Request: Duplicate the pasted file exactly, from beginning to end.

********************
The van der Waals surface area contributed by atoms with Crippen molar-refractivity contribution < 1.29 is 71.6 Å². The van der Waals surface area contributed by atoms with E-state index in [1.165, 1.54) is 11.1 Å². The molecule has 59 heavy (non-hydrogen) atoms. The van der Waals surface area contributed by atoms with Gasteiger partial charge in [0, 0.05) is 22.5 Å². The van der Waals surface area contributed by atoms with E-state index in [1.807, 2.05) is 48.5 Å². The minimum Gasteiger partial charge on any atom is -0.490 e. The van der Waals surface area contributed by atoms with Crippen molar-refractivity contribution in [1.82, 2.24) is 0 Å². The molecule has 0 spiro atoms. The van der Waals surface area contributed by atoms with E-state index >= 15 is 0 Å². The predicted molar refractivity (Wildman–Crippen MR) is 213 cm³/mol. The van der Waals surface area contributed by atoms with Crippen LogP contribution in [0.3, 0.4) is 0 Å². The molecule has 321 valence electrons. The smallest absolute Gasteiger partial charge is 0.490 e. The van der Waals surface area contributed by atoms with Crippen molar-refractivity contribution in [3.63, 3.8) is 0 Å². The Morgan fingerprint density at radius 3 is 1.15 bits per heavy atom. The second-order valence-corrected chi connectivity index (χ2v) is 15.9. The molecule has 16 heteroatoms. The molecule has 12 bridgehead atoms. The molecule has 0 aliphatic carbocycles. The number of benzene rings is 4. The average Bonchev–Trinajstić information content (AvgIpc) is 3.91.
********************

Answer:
The van der Waals surface area contributed by atoms with Crippen molar-refractivity contribution < 1.29 is 71.6 Å². The van der Waals surface area contributed by atoms with E-state index in [1.165, 1.54) is 11.1 Å². The molecule has 59 heavy (non-hydrogen) atoms. The van der Waals surface area contributed by atoms with Gasteiger partial charge in [0, 0.05) is 22.5 Å². The van der Waals surface area contributed by atoms with E-state index in [1.807, 2.05) is 48.5 Å². The minimum Gasteiger partial charge on any atom is -0.490 e. The van der Waals surface area contributed by atoms with Crippen molar-refractivity contribution in [1.82, 2.24) is 0 Å². The molecule has 0 spiro atoms. The van der Waals surface area contributed by atoms with E-state index >= 15 is 0 Å². The predicted molar refractivity (Wildman–Crippen MR) is 213 cm³/mol. The van der Waals surface area contributed by atoms with Crippen LogP contribution in [0.3, 0.4) is 0 Å². The molecule has 321 valence electrons. The smallest absolute Gasteiger partial charge is 0.490 e. The van der Waals surface area contributed by atoms with Crippen molar-refractivity contribution in [3.63, 3.8) is 0 Å². The Morgan fingerprint density at radius 3 is 1.15 bits per heavy atom. The second-order valence-corrected chi connectivity index (χ2v) is 15.9. The molecule has 16 heteroatoms. The molecule has 12 bridgehead atoms. The molecule has 0 aliphatic carbocycles. The number of benzene rings is 4. The average Bonchev–Trinajstić information content (AvgIpc) is 3.91.